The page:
Friday, June 27, 2008

Shame Ubuntu shame

I am no more a fan of Ubuntu. The reason is their recent demonstration of lack of community spirit. Here is the release announcement of Ubuntu hardy alpha6. If you scroll-down you can see the gnome-system-monitor's new cool "Resources" view featured with a nice screenshot. Since Karl-Lattimer worked really hard to make this happen, he asked to be given personal credit on that page. Don't know about others but I see this as a very reasonable thing to ask. The result of this request can be seen in the announcement of hardy beta. They just removed the feature from the announcement. Shame Ubuntu shame.

UPDATE:It's interesting how most of the comments that are from people who got pissed without actually caring to understand the main point of this blog entry (which me and Karl-Lattimer tried to emphasize in the comments) are posting as Anonymous. :) Acknowledging the possibility that they might not think comments are worth reading before commenting, let me make it clear here: The main point not being that they don't give credit to all the people behind the software they market but silently removing a nice feature from the release announcement after being asked to be given credit. If all the contributors ask for credit, would they remove all features from their announcement? I don't think so.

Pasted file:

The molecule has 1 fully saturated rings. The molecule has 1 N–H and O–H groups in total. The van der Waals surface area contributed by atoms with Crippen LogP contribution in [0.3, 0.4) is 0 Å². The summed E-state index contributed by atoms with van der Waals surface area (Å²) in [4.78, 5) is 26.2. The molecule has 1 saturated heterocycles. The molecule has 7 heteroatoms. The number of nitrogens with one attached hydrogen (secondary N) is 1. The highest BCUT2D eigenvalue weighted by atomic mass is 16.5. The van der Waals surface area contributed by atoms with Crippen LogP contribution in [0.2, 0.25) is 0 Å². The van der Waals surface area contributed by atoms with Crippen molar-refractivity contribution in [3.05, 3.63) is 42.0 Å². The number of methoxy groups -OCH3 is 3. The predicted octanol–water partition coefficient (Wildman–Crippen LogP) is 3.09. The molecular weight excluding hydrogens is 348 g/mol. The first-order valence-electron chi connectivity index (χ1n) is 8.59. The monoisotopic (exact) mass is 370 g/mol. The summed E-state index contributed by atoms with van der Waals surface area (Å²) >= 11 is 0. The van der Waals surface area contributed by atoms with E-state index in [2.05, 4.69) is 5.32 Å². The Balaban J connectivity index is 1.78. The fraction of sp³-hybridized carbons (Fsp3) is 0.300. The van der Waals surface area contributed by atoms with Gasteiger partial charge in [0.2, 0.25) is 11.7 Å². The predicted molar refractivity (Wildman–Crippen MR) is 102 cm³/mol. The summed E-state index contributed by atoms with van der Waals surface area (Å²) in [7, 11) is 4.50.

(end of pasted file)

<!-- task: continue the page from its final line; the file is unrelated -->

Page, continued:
Anonymous said...

Maybe they just forgot to include it or it was accidental ?

Seems to be a bit of a jump to conclusion to assume they removed it because he asked to be credited with it.

Anonymous said...

I don't see it as dramatically as you do.

In the Beta release notes of ubuntu they show the link to the release notes of Gnome2.22.

I think by doing it this way, ubuntu honored the whole gnome community.

zeenix said...

Maybe they just forgot to include it or it was accidental ?

Looking at the two announcements, even a blind person can tell that the latter was a modification of the former and therefore 'forgetting' to include it was hardly possible, especially when they had received email about it from Karl.

Seems to be a bit of a jump to conclusion to assume they removed it because he asked to be credited with it.


Anonymous said...

This is silly. You know, there was a reason that we dumped XFree86 in favor of the renewed on pretty much every distro there is: listing every freaking contributor is just not feasible to do on every single piece of documentation, marketing material, etc.

So somebody made a nice neat resource monitor? Cool. If we list them on the release notes, however, then it would be a complete slap in the face to every other single contributor who did just as much work -- if not more -- that we don't list.

Get over it. Listing a single contributor for a single feature is not cool. Either list them all (not feasible), or leave the credits in the individual packages' documentation.

zeenix said...

Listing a single contributor for a single feature is not cool.

Not if there was just a single contributor to that feature. :) Also! they could have just told him this reason for not providing individual credit instead of removing the feature from their announcement. Note their action was what i criticized, not not giving him credits in the first place.